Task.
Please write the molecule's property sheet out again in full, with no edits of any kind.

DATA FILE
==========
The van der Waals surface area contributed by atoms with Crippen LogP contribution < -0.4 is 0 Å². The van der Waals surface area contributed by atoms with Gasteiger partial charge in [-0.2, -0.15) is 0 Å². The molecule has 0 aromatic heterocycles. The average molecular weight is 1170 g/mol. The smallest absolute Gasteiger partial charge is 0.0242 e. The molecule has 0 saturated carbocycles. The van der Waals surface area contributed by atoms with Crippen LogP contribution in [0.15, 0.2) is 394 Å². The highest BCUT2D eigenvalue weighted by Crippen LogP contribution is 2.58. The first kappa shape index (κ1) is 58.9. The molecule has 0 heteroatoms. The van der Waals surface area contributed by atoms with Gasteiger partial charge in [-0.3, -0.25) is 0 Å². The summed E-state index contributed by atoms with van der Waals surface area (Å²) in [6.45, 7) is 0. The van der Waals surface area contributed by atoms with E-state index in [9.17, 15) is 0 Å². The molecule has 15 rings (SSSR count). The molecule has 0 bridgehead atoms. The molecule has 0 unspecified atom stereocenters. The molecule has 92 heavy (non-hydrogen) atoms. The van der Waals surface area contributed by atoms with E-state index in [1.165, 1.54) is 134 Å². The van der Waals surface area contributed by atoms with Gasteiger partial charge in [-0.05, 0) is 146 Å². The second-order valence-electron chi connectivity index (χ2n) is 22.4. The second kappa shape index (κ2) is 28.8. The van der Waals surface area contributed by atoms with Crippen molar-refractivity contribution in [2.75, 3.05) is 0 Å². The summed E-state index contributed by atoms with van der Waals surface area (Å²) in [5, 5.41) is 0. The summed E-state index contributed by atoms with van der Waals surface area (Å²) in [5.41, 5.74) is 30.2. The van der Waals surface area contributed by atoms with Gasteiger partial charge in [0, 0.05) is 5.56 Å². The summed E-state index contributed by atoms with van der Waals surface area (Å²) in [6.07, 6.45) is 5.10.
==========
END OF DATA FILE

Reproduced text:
The van der Waals surface area contributed by atoms with Crippen LogP contribution < -0.4 is 0 Å². The van der Waals surface area contributed by atoms with Gasteiger partial charge in [-0.2, -0.15) is 0 Å². The molecule has 0 aromatic heterocycles. The average molecular weight is 1170 g/mol. The smallest absolute Gasteiger partial charge is 0.0242 e. The molecule has 0 saturated carbocycles. The van der Waals surface area contributed by atoms with Crippen LogP contribution in [0.15, 0.2) is 394 Å². The highest BCUT2D eigenvalue weighted by Crippen LogP contribution is 2.58. The first kappa shape index (κ1) is 58.9. The molecule has 0 heteroatoms. The van der Waals surface area contributed by atoms with Gasteiger partial charge in [-0.3, -0.25) is 0 Å². The summed E-state index contributed by atoms with van der Waals surface area (Å²) in [6.45, 7) is 0. The van der Waals surface area contributed by atoms with E-state index in [9.17, 15) is 0 Å². The molecule has 15 rings (SSSR count). The molecule has 0 bridgehead atoms. The molecule has 0 unspecified atom stereocenters. The molecule has 92 heavy (non-hydrogen) atoms. The van der Waals surface area contributed by atoms with E-state index in [1.165, 1.54) is 134 Å². The van der Waals surface area contributed by atoms with Gasteiger partial charge in [-0.05, 0) is 146 Å². The second-order valence-electron chi connectivity index (χ2n) is 22.4. The second kappa shape index (κ2) is 28.8. The van der Waals surface area contributed by atoms with Crippen molar-refractivity contribution in [2.75, 3.05) is 0 Å². The summed E-state index contributed by atoms with van der Waals surface area (Å²) in [5, 5.41) is 0. The summed E-state index contributed by atoms with van der Waals surface area (Å²) in [5.41, 5.74) is 30.2. The van der Waals surface area contributed by atoms with Gasteiger partial charge in [0, 0.05) is 5.56 Å². The summed E-state index contributed by atoms with van der Waals surface area (Å²) in [6.07, 6.45) is 5.10.